Kashmir: Dry winter with higher temperatures sparks fears of early summer | Hindustan Times
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Kashmir: Dry winter with higher temperatures sparks fears of early summer

The Valley this time appears denuded with bright sunshine and dusty fields when otherwise it should have been clothed in white with slushy roads and snow-covered mountains.

india Updated: Feb 08, 2018 22:51 IST
Ashiq Hussain
Farmers till the soil around Tulip bulbs in Srinagar.
Farmers till the soil around Tulip bulbs in Srinagar.(Waseem Andrabi/HT Photo)

Kashmir received 60% less snow and rains so far this winter with temperatures hovering five degrees above average, meteorological data show, sparking fears of early flower bloom and summer water scarcity that could potentially devastate the Valley’s agricultural economy.

The Valley this time appears denuded with bright sunshine and dusty fields when otherwise it should have been clothed in white with slushy roads and snow-covered mountains.

Officials at Srinagar’s meteorological department said as against 53mm rains and snow which Srinagar gets on an average in January, there was just 1.2mm of precipitation recorded at Srinagar station. In December, it got 37mm of rains less than the average of 40mm.

There is, however, some hope that the current dry days might soon be over as weatherman predicted intermittent rains and snowfall for a week from February 10. “It is too early to lose hope. We still have the months of February, March and April. In fact, we are expecting snow in mountains and rains in plains from February 10,” said M Hussain Mir, a meteorologist-based in Srinagar. People are worried as Kashmir’s winter ends by February and the first week of February was extremely dry and unexpectedly hot.

The daily average temperature this month has hovered around 14 degree Celsius, five degrees above average, Mir said.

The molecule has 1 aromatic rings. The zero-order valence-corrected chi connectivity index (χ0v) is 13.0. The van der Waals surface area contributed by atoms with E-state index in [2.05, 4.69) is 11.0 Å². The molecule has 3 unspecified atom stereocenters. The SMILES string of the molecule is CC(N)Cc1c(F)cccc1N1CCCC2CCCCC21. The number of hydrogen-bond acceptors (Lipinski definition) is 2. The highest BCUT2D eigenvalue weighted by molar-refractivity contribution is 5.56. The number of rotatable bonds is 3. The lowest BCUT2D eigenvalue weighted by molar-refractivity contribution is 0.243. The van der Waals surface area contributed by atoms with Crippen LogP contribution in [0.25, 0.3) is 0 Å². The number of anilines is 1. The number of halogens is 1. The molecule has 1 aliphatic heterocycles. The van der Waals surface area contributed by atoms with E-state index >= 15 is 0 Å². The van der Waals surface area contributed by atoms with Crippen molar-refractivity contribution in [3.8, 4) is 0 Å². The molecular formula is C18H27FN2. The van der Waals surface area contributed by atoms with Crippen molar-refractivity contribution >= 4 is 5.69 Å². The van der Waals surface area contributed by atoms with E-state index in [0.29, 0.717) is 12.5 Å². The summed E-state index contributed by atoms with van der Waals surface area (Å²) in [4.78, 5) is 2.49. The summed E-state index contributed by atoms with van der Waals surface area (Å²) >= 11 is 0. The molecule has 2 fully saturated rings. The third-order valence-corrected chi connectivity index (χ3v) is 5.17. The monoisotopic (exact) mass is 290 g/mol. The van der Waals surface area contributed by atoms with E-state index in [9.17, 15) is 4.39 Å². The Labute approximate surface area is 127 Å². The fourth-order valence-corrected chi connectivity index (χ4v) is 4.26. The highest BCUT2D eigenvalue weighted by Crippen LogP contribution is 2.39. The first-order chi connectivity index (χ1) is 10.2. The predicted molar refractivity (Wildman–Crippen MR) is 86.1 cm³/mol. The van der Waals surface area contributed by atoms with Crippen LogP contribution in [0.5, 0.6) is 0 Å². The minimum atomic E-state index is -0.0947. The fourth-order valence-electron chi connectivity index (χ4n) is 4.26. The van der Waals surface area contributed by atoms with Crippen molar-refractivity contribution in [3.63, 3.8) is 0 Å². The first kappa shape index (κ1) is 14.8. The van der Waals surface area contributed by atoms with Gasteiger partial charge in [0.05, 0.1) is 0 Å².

The Valley being an agricultural economy, horticulture experts feared the continuous high temperatures in February can trigger an early bloom of fruit trees, particularly stone fruits. They said fruits need ‘chilling hours’ — hours of cold temperatures normally below 7.2 degree Celsius — and then increased temperatures to bloom. And stone fruits like peach, cherry, apricot , plum and almond have less ‘chilling’ requirement as against walnuts and apple.

“When there are high temperatures and they continue to remain so, the stone fruits can bloom early. Since it is still winter season, a drop in temperature again can lead to a frost and a frost after a bloom can fail a crop,” said Dr Mohammad Amin Mir, associate professor (horticulture) at Sheri Kashmir University of Agricultural Sciences and Technology.

Even if there is no early blooming, there is another threat; a lack of moisture in soil which can devastate fruit gardens in hilly areas.

“We have witnessed dry weather playing havoc to fruit crops earlier as well. A decade ago, many of our fruit gardens ‘dried up’ on higher lands where moisture in soil was less due to scant rainfall,” said Srinagar’s chief horticulture officer, Javaid Ahmad. “Even when you dig wells, you can’t get water because there is none in the soil,” he said.

Ahmad said that the production and quality of fruits including pear and apple will also deteriorate owing to less moisture.

Amid the fears, there is good news for tourists. With peaches and apricots, Kashmir’s famed tulips may also bloom early at the Tulip Garden at the foothills of Zabarwan in Srinagar. Normally, the garden opens for public in the first week of April. An early bloom means it could be thrown open by March-end.